In the book of Luke we read, “But love your enemies, do good to them, and lend to them without expecting to get anything back. Then your reward will be great, and you will be sons of the Most High, because He is kind to the ungrateful and wicked.” (Luke 6:35)

Love your enemies…

If this is how we are to treat our enemies, how should we treat those for whom we have compassion and want to see brought into His Kingdom?

Loving others is an act of obedience, but we cannot trick God. He alone sees our hearts. He knows if we are giving food to the hungry out of love, or if we are merely baiting the hungry so we can guilt them to repentance with our message—our message. God’s message is not one of trickery or condemnation, nor does it demand that broken people turn from their vices before crying out to Him. God alone can fill our empty spaces, cleanse us of our sins, and buff our rough places. He alone can draw us in.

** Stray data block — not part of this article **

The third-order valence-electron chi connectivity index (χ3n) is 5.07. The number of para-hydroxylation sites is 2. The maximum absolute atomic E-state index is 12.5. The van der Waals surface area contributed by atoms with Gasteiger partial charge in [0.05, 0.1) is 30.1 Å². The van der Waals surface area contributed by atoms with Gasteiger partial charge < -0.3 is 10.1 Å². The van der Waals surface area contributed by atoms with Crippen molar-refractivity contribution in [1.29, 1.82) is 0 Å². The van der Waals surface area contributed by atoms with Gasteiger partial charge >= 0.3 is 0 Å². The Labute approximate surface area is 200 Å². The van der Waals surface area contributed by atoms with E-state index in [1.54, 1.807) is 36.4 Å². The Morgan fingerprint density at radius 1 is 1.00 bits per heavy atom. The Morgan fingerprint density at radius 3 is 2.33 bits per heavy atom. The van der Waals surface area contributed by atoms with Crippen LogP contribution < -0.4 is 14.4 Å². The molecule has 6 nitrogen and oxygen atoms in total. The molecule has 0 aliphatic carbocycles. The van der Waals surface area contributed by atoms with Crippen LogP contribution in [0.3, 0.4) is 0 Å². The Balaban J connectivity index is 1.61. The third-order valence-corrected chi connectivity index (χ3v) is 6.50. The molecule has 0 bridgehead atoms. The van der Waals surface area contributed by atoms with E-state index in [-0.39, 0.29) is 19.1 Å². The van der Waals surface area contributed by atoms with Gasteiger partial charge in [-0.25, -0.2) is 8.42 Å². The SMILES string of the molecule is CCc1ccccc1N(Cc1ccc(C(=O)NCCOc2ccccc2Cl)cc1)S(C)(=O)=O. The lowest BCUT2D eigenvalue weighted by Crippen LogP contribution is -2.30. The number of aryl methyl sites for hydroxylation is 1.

The Lover of Our Souls draws us through compassion. He alone meets us where we are, wipes away our tears, and saves us. When we give to those who are in need, it should be the overflow of what we have been given, and it should be truly free. When we put a price or a demand on these actions, we are cheating the very ones who move His heart.

“And the King will say, ‘I tell you the truth, when you did it to one of the least of these my brothers and sisters, you were doing it to me!’” (Matthew 25:40, NLT)

The question is: How, then, are we treating Christ?

“Love your neighbor, all of ’em.” -Christine Clarity McDonald

https://crypurplemovie.com/